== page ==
—Would be consistent with our earlier position on attempts to restate Charter Principles and with our opposition to granting the Security Council power to establish geniune and binding rules of conduct.
—Would keep us detached from troublesome amendment process where solutions satisfactory to all major participants may be unattainable.
Con (All these liabilities would be greatly reduced if our opposition were of a quiet or restrained character rather than more obvious and active)
—Would be resented by the Soviets, particularly as we would appear to be aligning ourselves with the PRC against them.
—If pursued actively, our position would probably not be supported by certain NATO allies, including some of our close friends, on the grounds that less aggressive tactics could be adequate to protect alliance interests.
—Could be misunderstood as opposition to a peace initiative.
—Could be distorted as an inconsistency in view of our past willingness to support non-use declarations, e.g. in the Moscow Declaration of Principles.
—Could be interpreted as attributing a more serious nature to the Soviet proposal than most other countries now seem inclined to give it.
—Might lose some opportunities to promote favorable changes in the resolution by failing to hold out the prospect of possible U.S. support if the resolution is acceptably amended.
The Ad Hoc Group, in view of the considerations expressed above, reached the following consensus:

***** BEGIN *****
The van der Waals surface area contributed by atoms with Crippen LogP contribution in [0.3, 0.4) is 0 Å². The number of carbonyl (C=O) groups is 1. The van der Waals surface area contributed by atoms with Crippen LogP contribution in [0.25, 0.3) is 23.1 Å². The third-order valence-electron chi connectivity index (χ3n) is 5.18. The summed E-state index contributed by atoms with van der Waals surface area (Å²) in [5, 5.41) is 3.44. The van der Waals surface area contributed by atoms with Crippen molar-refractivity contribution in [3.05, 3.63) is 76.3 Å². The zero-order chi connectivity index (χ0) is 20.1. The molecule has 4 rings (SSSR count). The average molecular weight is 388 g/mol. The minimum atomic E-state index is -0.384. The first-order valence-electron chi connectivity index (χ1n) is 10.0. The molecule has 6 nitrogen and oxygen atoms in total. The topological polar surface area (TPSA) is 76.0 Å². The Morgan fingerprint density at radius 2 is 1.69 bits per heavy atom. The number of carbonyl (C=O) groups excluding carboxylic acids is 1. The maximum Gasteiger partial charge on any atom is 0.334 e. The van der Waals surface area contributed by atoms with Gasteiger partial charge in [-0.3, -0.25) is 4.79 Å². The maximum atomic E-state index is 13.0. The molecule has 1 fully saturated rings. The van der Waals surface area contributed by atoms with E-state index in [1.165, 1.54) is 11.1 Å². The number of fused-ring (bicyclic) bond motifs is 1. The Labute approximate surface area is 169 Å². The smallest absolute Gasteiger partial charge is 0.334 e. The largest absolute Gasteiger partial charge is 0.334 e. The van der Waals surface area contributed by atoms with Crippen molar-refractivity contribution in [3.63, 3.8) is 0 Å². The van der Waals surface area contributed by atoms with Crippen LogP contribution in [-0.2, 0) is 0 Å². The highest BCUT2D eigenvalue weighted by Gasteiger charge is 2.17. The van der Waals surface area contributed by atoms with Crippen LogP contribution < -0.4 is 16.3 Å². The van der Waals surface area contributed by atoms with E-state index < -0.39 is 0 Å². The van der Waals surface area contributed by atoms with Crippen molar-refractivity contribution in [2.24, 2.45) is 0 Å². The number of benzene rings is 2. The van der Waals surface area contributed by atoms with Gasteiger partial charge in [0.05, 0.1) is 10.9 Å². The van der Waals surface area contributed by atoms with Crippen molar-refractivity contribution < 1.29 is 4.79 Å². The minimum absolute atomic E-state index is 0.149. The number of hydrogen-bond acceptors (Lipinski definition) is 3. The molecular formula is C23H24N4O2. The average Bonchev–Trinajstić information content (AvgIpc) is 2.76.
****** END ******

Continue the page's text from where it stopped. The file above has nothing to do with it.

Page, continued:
Our initial stance should be a relatively inactive one. We do not think it would be reasonable to support the resolution as it is. Nor should we promote amendments initially because the Soviet initiative may fail to attract much support or even interest.
We should privately and quietly point out to the delegates the problems we see in the draft, especially the role contemplated for the Security Council, the explicit and separate prohibition of the use of nuclear weapons, and in general the doubtful utility of trying to refine Charter language.
We would tell others that we could not support the resolution in its present form. (One possibility is that no resolution may be voted upon as a result of Chinese-Soviet conflict on the item.)
While we would not ourselves propose amendments, if the Soviets (or others) propose some to us we would say that we would consider them. We would not give any undertaking to press such amendments [Page 226] with others. We will, of course, keep in constant and close touch with our Allies regarding the resolution.